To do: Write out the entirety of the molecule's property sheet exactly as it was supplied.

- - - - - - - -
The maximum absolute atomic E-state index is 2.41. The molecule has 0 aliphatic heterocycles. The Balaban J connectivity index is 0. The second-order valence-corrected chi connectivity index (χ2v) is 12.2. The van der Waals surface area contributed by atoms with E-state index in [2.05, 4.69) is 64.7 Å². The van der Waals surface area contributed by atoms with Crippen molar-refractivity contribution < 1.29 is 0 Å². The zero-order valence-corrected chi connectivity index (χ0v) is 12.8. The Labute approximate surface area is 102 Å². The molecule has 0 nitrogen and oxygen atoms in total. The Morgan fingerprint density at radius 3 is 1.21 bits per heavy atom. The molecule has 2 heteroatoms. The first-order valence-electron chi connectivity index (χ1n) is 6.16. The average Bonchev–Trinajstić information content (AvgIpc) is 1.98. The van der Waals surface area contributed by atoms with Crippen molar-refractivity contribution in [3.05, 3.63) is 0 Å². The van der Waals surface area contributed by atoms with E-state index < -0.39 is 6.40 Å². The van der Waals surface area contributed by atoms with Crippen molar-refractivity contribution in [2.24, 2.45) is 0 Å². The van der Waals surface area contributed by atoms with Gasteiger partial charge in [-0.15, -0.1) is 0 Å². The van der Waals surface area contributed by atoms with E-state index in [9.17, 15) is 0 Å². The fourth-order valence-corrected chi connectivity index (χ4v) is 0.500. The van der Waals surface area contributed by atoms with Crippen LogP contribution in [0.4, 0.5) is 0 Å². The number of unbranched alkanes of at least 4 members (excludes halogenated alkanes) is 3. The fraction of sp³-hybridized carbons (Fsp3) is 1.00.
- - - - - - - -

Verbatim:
The maximum absolute atomic E-state index is 2.41. The molecule has 0 aliphatic heterocycles. The Balaban J connectivity index is 0. The second-order valence-corrected chi connectivity index (χ2v) is 12.2. The van der Waals surface area contributed by atoms with E-state index in [2.05, 4.69) is 64.7 Å². The van der Waals surface area contributed by atoms with Crippen molar-refractivity contribution < 1.29 is 0 Å². The zero-order valence-corrected chi connectivity index (χ0v) is 12.8. The Labute approximate surface area is 102 Å². The molecule has 0 nitrogen and oxygen atoms in total. The Morgan fingerprint density at radius 3 is 1.21 bits per heavy atom. The molecule has 2 heteroatoms. The first-order valence-electron chi connectivity index (χ1n) is 6.16. The average Bonchev–Trinajstić information content (AvgIpc) is 1.98. The van der Waals surface area contributed by atoms with Crippen molar-refractivity contribution in [3.05, 3.63) is 0 Å². The van der Waals surface area contributed by atoms with E-state index < -0.39 is 6.40 Å². The van der Waals surface area contributed by atoms with Crippen molar-refractivity contribution in [2.24, 2.45) is 0 Å². The van der Waals surface area contributed by atoms with Gasteiger partial charge in [-0.15, -0.1) is 0 Å². The van der Waals surface area contributed by atoms with E-state index in [9.17, 15) is 0 Å². The fourth-order valence-corrected chi connectivity index (χ4v) is 0.500. The van der Waals surface area contributed by atoms with Crippen LogP contribution in [0.4, 0.5) is 0 Å². The number of unbranched alkanes of at least 4 members (excludes halogenated alkanes) is 3. The fraction of sp³-hybridized carbons (Fsp3) is 1.00.